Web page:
(b London, 9 Mar. 1850; d Oxford, 18 Dec. 1925).
British sculptor, one of the leading exponents of the New Sculpture. Early in his career he concentrated on idealized figures in which he expressed a ‘poetic mood’ praised by the critic Edmund Gosse: the best-known example is probably The Mower (1884, Walker AG, Liverpool; there are also several smaller versions). From the 1890s, however, he was increasingly preoccupied with portrait sculpture and above all public monuments, becoming perhaps the most distinguished British practitioner in this field in the early 20th century. His statues, dignified and thoughtful in tone, include those of Oliver Cromwell outside the Houses of Parliament, London (unveiled 1899), Alfred the Great in Winchester (1901), Gladstone in the Strand, London (1905), Lord Armstrong in Newcastle upon Tyne (1906), Lord Curzon in Calcutta (1912), and Edward VII in Karachi (1915). These are all in bronze, but he also worked in stone.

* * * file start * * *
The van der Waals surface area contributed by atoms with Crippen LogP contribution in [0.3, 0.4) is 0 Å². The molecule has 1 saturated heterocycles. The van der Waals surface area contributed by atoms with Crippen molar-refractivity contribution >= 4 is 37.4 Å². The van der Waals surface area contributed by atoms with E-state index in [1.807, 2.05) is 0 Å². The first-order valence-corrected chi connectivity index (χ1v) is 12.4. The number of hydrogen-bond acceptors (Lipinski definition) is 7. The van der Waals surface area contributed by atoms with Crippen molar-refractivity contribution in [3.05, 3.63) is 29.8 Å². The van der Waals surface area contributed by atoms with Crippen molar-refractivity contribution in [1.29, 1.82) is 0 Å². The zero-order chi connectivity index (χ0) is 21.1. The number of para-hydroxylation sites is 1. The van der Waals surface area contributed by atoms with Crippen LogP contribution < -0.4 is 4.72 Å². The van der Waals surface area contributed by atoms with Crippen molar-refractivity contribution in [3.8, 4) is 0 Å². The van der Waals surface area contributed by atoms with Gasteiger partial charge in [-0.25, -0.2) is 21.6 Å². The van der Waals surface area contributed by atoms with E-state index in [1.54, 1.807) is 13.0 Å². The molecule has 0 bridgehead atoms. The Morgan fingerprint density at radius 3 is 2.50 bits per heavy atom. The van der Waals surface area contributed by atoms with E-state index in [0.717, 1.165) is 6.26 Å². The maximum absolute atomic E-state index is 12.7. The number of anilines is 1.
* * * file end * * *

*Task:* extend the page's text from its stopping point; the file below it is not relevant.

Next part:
Both his father, ThomasThornycroft (1815–85), and his mother, MaryThornycroft (1814–95), were sculptors. They were primarily portraitists, but Thomas is now chiefly remembered for his dramatic Boadicea monument at Westminster Bridge, London, showing the fearsome warrior queen in her chariot. He began work on the group in 1856 and was encouraged by Prince Albert, who lent him horses as models. The plaster model was complete at Thornycroft's death, but it was not cast in bronze until 1897, after his son had presented it to the nation, and it was finally erected in 1902.